There are some really great ways to filter water.  You can buy water filters or make your own DIY filter using a Shemagh.  Just because you have filtered the water doesn’t mean that it is safe to drink.   So be sure to also purify the water.  You can use your fire to boil the water which will remove the harmful bacteria.  Otherwise you can use purification tablets if you don’t want to build a fire.

You can only survive 3 weeks without food.  As I mentioned previously your bug out should be no longer than 3 days.  So technically you can survive that long without eating.  However, I would recommend packing some snacks and other foods that will give you energy.  Walking is going to drain you.  If you don’t want to build a fire then you could pack some beef jerky or protein bars.  Otherwise you could pick up some Mountain House dehydrated food that you could boil using heat from a fire.  MREs (meals ready to eat) are another option that people consider as well.  However, the taste is not really something to write home to mom about.

Other helpful items to consider

Having a map would be really helpful to help you navigate to your bug out location.  You may think that you know your area like the back of your hand.  But believe me, driving around an area is nothing compared to walking around it.  It opens up another world.  You may need to take detours to avoid visible danger.  So having a map will be extremely important.

Having a form of communication for you and your family or survival group will be extremely helpful.  HAM radios will be the best way to communicate with a group of people.  You can connect to a local repeater that is only accessible with a code ensuring privacy.

HAM radios like the Baofeng UV-5R will probably be best for this type of scenario since you are able to communicate at greater distances compared to other radios such as the GRMS radios.  In a previous post I mentioned how to use the Baofeng UV-5R.  You can use that as a starters guide.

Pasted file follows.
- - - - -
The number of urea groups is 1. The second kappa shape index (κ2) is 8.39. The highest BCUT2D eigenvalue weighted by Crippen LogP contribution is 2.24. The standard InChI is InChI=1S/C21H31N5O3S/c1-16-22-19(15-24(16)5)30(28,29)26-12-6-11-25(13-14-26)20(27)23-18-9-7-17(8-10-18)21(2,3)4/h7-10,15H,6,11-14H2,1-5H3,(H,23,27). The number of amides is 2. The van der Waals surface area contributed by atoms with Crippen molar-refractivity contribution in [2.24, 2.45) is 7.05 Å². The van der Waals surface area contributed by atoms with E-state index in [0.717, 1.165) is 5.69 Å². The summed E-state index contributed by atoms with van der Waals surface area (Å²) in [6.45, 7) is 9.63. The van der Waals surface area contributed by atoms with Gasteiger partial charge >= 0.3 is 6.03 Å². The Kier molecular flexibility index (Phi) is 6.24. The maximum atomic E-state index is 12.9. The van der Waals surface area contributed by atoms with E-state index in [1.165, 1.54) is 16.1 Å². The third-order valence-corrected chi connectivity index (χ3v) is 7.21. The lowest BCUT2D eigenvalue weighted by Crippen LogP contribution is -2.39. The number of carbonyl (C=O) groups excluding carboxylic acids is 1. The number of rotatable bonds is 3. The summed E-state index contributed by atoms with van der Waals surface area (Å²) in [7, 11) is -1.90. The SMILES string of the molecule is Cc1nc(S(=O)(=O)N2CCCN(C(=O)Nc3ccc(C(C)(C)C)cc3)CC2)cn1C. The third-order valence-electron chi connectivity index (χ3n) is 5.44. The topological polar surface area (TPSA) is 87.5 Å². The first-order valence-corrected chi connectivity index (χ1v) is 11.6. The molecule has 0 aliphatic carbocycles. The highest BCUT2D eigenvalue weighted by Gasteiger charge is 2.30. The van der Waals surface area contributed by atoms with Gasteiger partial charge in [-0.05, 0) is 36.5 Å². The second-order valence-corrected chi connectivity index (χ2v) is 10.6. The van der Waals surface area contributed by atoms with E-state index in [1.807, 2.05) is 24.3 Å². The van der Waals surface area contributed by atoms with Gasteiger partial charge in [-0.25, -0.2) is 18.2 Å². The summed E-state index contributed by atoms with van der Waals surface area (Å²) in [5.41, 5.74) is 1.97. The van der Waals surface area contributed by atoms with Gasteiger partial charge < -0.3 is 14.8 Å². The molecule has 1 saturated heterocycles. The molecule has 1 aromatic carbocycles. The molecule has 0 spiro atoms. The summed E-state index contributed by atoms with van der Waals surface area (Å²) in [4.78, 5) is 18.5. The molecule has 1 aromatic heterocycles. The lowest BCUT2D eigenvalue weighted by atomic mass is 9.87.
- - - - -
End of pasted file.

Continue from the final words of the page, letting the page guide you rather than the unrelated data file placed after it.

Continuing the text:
Using self-defense will be inevitable during a bug out situation.  Therefore you will need to have some sort of self-defense training.  Of course you need to have a concealed carry weapon.  Now some preppers may encourage you to have your AR15 in a sling.  However, I encourage you to be the grey man in this type of situation.  You don’t want to draw a lot of attention to yourself while bugging out.

Flashlights will also be very important in a SHTF scenario.  If the grid is down you will want to be able to see where you are traveling.  It is also helpful in a self-defense situation.  If an attacker is coming at you then you may have time to temporarily blind the person to give you time to access your weapon or de-escalate the situation.

Helpful/comfort items but not necessary

Previously I mentioned packing a tarp to pitch a shelter with.  In that shelter you could use a pile of leaves to lay on for cushion.  Another option is to pack a sleeping pad and bag.  However, this will take up more space in your bag and add weight.  You want to keep your bag weight as light as possible so that you move quickly.  Also the weight of that bag will start to weigh you down (literally) the further that you walk.

When SHTF you may have to grab sharp or unknown objects.  Having some padded gloves will give you some protection.  It will also give you the ability to grip items easier.

You may need to fix items while you are bugging out.  However, you don’t want to be packing an entire tool box with you.  Instead you can carry a multi-tool.  You will be amazed how useful a multi-tool can be when you really need it.

Finally one last comfort item that may be helpful when you are bugging out would be a portable power source.  This would be helpful to keep your cellphones charged along with any other useful electronics.  There are a few uses of old cellphones that you could use when bugging out.  This will also give you some more comfort during such a stressful situation.  You will want something to boost your morale to keep you going.

For a more thorough list of what to put in a bug out bag I recommend that you download the ultimate prepper’s checklist.  It not only includes gear for bug out bags but also for tons more.  These are only a few of my suggestion on what to put in a bug out bag.  What other gear and supplies would you recommend?  The feedback that you provide helps the prepper community prepare the smart way so that we can thrive later.